It seems logical, threaten someone with a severe enough consequence and you would think they would refrain from committing a crime. Unfortunately, this type of punitive deterrence is a myth, as has been shown by nearly every reputable study of deterrence conducted.

For punitive deterrence to work there are several prerequisites necessary. The person has to know the consequence, believe he or she will be caught and face that consequence, and have the ability to rationally weigh the costs and benefits of committing a crime versus not committing it.

Punitive deterrence doesn’t work, because, not only do people not know what sentencing laws stipulate, but people don’t believe they will be caught, let alone charged and convicted. Moreover, people who commit crimes are almost never rational actors. Not only are 40% of people who commit crimes juveniles or young adults with immature prefrontal lobes, but most are either under the influence of drugs or alcohol, are mentally ill, or act in the heat of the moment while in anger without thinking clearly.

Craig Findley, the chairman of the Illinois Prisoner Review Board, who has interviewed over 25,000 incarcerated Illinoisans, told a subject matter only hearing on parole, that he likewise concludes that “long sentences are not a deterrent to crime.” Nonetheless, every day men and women are receiving excessively long and inhumane prison sentences under the guise that they will deter people from committing crimes.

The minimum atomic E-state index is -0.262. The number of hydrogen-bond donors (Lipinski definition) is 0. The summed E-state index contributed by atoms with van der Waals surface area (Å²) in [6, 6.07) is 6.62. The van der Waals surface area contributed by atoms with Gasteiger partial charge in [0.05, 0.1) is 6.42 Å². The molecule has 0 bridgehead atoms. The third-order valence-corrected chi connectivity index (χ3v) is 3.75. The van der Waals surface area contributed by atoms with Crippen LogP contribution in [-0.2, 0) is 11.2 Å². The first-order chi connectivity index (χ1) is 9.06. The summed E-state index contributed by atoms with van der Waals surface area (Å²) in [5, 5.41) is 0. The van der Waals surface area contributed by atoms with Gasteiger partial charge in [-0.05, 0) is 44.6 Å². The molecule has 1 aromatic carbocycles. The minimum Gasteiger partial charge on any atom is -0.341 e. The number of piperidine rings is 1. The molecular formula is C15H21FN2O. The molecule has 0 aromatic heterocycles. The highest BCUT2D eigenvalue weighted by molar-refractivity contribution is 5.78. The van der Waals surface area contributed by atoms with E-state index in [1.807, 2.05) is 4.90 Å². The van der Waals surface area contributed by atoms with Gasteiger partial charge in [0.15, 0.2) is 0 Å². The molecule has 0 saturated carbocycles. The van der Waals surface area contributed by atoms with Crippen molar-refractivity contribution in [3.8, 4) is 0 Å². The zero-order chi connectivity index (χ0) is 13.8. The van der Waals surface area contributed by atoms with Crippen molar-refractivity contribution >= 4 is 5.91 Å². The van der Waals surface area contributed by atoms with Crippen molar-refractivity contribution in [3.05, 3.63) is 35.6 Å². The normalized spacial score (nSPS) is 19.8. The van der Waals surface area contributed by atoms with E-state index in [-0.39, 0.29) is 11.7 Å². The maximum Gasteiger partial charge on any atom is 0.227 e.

What is never mentioned when arguing for more severe sentences to deter crime is the inhumanity of the practice, itself. You are inflicting more punishment than someone deserves or that is penologicaly justifiable. Each person who has their prison sentence increased (and their life, as well as the lives of his or her family, increasingly destroyed) to allegedly deter others, is irrationally being held accountable for whether others will or won’t commit a crime. For the State to increase the pain and suffering of one individual to coerce the behavior of another is morally repugnant.

We currently have thousands of people sentenced to die in prison in a vain attempt to coerce others to follow the law. Let me show you how incarceration politics has affected three of my friends’ lives. All three were sentenced to death by incarceration.

My fellow NEIU graduate, Darrell Fair, was coerced at gunpoint into a false confession by one of Jon Burge’s underlings. He was then wrongfully convicted and sentenced to spend 100% of a 50-year sentence in prison thanks to the Truth-In-Sentencing law. His liberty was violently stolen by a corrupt legal system, and his release has been continuously denied due to incarceration politics. First, via over-sentencing where he cannot be paroled; then when the Torture Inquiry Relief Commission refused to examine non-Burge claims; then when the TIRC opened up to include non-Burge claims but was insufficiently funded; then when the prosecutor, for months, neglected to divulge the fact the Detective McDermott refused to testify under oath that he did not assault and threaten Darrell; and now for several more months as the court is shut down due to the COVID-19 crisis.

Darrell is a 52-year-old asthmatic with a college degree and enormous community support. His innocence should have set him free decades ago. Even if he were guilty, he should not be in prison today as he has served sufficient time by historical standards and poses no threat to society.